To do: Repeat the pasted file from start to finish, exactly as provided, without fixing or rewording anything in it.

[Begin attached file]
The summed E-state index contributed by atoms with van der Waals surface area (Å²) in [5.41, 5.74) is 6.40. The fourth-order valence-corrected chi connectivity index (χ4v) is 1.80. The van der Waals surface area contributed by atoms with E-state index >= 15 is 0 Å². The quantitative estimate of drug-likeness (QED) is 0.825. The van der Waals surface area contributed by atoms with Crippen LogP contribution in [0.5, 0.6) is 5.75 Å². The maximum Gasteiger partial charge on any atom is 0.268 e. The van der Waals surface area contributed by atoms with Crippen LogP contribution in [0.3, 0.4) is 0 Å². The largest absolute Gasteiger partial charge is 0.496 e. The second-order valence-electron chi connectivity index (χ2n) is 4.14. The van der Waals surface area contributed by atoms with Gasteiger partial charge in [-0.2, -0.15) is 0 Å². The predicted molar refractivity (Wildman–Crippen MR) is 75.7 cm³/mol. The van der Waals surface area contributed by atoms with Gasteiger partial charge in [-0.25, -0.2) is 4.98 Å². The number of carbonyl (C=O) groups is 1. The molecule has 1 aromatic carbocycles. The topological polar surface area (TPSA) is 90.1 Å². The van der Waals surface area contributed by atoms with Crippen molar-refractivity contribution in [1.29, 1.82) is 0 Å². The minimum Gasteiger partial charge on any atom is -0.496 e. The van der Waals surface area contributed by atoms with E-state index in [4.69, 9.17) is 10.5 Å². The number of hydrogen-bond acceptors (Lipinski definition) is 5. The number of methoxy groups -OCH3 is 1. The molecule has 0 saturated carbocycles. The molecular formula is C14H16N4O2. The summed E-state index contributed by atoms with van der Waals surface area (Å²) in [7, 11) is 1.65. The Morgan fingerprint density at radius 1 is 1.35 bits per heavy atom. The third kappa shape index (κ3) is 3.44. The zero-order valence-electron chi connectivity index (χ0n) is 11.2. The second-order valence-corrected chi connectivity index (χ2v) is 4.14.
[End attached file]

The summed E-state index contributed by atoms with van der Waals surface area (Å²) in [5.41, 5.74) is 6.40. The fourth-order valence-corrected chi connectivity index (χ4v) is 1.80. The van der Waals surface area contributed by atoms with E-state index >= 15 is 0 Å². The quantitative estimate of drug-likeness (QED) is 0.825. The van der Waals surface area contributed by atoms with Crippen LogP contribution in [0.5, 0.6) is 5.75 Å². The maximum Gasteiger partial charge on any atom is 0.268 e. The van der Waals surface area contributed by atoms with Crippen LogP contribution in [0.3, 0.4) is 0 Å². The largest absolute Gasteiger partial charge is 0.496 e. The second-order valence-electron chi connectivity index (χ2n) is 4.14. The van der Waals surface area contributed by atoms with Gasteiger partial charge in [-0.2, -0.15) is 0 Å². The predicted molar refractivity (Wildman–Crippen MR) is 75.7 cm³/mol. The van der Waals surface area contributed by atoms with Gasteiger partial charge in [-0.25, -0.2) is 4.98 Å². The number of carbonyl (C=O) groups is 1. The molecule has 1 aromatic carbocycles. The topological polar surface area (TPSA) is 90.1 Å². The van der Waals surface area contributed by atoms with Crippen molar-refractivity contribution in [1.29, 1.82) is 0 Å². The minimum Gasteiger partial charge on any atom is -0.496 e. The van der Waals surface area contributed by atoms with E-state index in [4.69, 9.17) is 10.5 Å². The number of hydrogen-bond acceptors (Lipinski definition) is 5. The number of methoxy groups -OCH3 is 1. The molecule has 0 saturated carbocycles. The molecular formula is C14H16N4O2. The summed E-state index contributed by atoms with van der Waals surface area (Å²) in [7, 11) is 1.65. The Morgan fingerprint density at radius 1 is 1.35 bits per heavy atom. The third kappa shape index (κ3) is 3.44. The zero-order valence-electron chi connectivity index (χ0n) is 11.2. The second-order valence-corrected chi connectivity index (χ2v) is 4.14.